I've attended two interesting events over the last two evenings. On Thursday I went along to the Criterion Theatre in Earlsdon to watch "Coventry's Tudor Inheritance: The Wars of The Roses, The Royal Tapestry and Shakespeare - The Film". On Friday I went along to the Unitarian Church on Holyhead Road to hear a talk on local history by Larry Watson to the Greyfriars Arts & Recreation group
I had intended to take a stroll around the "Earlsdon Trail" before going toThursday's event but it was a pretty wet evening. I did pause in Moor St to have a brief look at the old nail factory and to contemplate the other buildings mentioned on the trail plaque on Earlsdon library which I had been looking at a few days ago . The Imperial Cinema had stood on the corner of Earlsdon Street and Moor St. Another local cinema on Albany Road is now a performing arts centre. The Criterion theatre itself sits at the site of an old chapel next to some wevers cottages on Berkeley Road.
Berkeley Road is an apt venue for a performance concerning Coventry's connections with the Wars of the Roses, the Tudors and Shakespeare. During the renaissance period the aristocratic Berkely family resided at Caludon Castle and had strong links with the Bard. The film included quotes from Shakespeare's Richard II along with a brief description of Thomas Mowbray's ride out from Caludon Castle to duel with Henry Bolinbroke on Gosford Green. King Richard abandoned the duel then banished the combatants and confiscated their lands. He was later to be overthrown by Bolinbroke who became Henry IV (quotes from Shakespeare's histories around his life were also given alongside some from the plays regarding Henry V, Henry VI and Richard III). Both Henry IV and Henry VI held pariliament in Coventry and all of the quotes were chosen for links with our city.
Present at the event was Peter Wilford of the City of Coventry Freemen's Guild. The guild grew out of the medieval trades guilds and still holds meetings for its members at St Mary's Hall. The tapestry in the guild hall was one of the themes of the event. Peter has paid a big part in promoting the guild hall. It was Peter who published the colouring book (an excellent local history resource) mentioned in one of my previous "Busy researching and colouring in" post. I have also reported details about the tapestry in my post "Our tapestry and the editing of history". It seems unfortunate that as we approach Coventry's 2021 City of Culture status that the Guild Hall will not re-open until April of that year.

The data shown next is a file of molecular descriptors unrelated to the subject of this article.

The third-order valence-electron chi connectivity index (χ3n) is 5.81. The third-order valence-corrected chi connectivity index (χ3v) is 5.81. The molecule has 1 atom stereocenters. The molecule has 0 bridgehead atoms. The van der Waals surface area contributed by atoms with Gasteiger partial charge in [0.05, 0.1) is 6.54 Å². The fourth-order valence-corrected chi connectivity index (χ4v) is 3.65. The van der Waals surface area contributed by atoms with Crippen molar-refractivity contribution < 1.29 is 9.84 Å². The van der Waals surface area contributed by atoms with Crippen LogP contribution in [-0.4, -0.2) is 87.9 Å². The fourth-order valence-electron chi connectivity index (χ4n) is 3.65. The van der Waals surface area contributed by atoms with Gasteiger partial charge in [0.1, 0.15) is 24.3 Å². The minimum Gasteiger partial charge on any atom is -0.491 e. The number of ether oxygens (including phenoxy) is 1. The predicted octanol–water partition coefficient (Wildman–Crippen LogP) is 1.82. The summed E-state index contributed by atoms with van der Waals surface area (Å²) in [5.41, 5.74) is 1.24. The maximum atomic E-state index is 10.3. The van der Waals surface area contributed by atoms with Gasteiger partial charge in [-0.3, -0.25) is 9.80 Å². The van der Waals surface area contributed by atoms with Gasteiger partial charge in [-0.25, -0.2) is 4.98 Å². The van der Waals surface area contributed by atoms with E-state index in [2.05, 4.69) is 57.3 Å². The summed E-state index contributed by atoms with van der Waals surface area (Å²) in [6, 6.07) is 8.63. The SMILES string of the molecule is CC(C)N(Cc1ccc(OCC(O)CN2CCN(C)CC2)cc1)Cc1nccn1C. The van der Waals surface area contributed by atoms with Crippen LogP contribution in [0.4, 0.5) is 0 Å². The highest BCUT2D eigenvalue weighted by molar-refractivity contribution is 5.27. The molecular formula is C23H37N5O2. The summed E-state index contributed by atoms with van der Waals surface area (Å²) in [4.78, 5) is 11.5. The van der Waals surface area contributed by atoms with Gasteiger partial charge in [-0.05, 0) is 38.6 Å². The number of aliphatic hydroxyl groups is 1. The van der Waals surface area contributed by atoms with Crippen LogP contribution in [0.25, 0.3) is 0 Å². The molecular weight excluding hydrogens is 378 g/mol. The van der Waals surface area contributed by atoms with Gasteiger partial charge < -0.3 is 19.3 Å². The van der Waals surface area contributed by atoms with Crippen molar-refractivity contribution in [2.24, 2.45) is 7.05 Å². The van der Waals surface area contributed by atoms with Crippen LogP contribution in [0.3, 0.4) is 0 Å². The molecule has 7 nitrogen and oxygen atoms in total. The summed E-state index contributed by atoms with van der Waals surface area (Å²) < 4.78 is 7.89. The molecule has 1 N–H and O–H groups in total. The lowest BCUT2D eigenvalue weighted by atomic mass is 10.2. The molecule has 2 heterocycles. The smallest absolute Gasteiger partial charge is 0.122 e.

Peter recently introduced me to the Greyfriars Art and Recreation group which brings me on to Friday evening. Prior to Friday's event at the Unitarian Church I was informed that the church was home to the oldest Hammond Organ in the country and venue for Coventry's , Welsh speaking congregation. The Greyfriars Arts & Recreation group meets there every Friday and also provides for cultural visits to local sites, theatre performances and walks during the week. I was impressed by the turnout, the welcoming atmosphere and enthusiasm for local history amongst the groups members.
Larry's informative talk covered many aspects of Coventry and Warwickshire history - the Sowe Valley walk, experiences of his time working at Hatton Hospital (which he described as self sufficent and "city like"), further experiences in work at the early years of the motor museum, Coventry's leper hospitals, unsolved murders and a subject which has inspired me to plan a little walk - Folly Lane tunnels.
Folly Lane tunnels are listed "buildings" which can be accessed from London Road and lead to Humber Road (which was called Folly Lane until the Humber Company built their factory there. The tunnels which give access under railway lines were used by locals as makeshift air raid shelters during WW2. One of the railways was the local loop line serving local mines, power stations and industries. I'm planning a walk around its route and will report on here as my "Coventry Ramble" project continues.........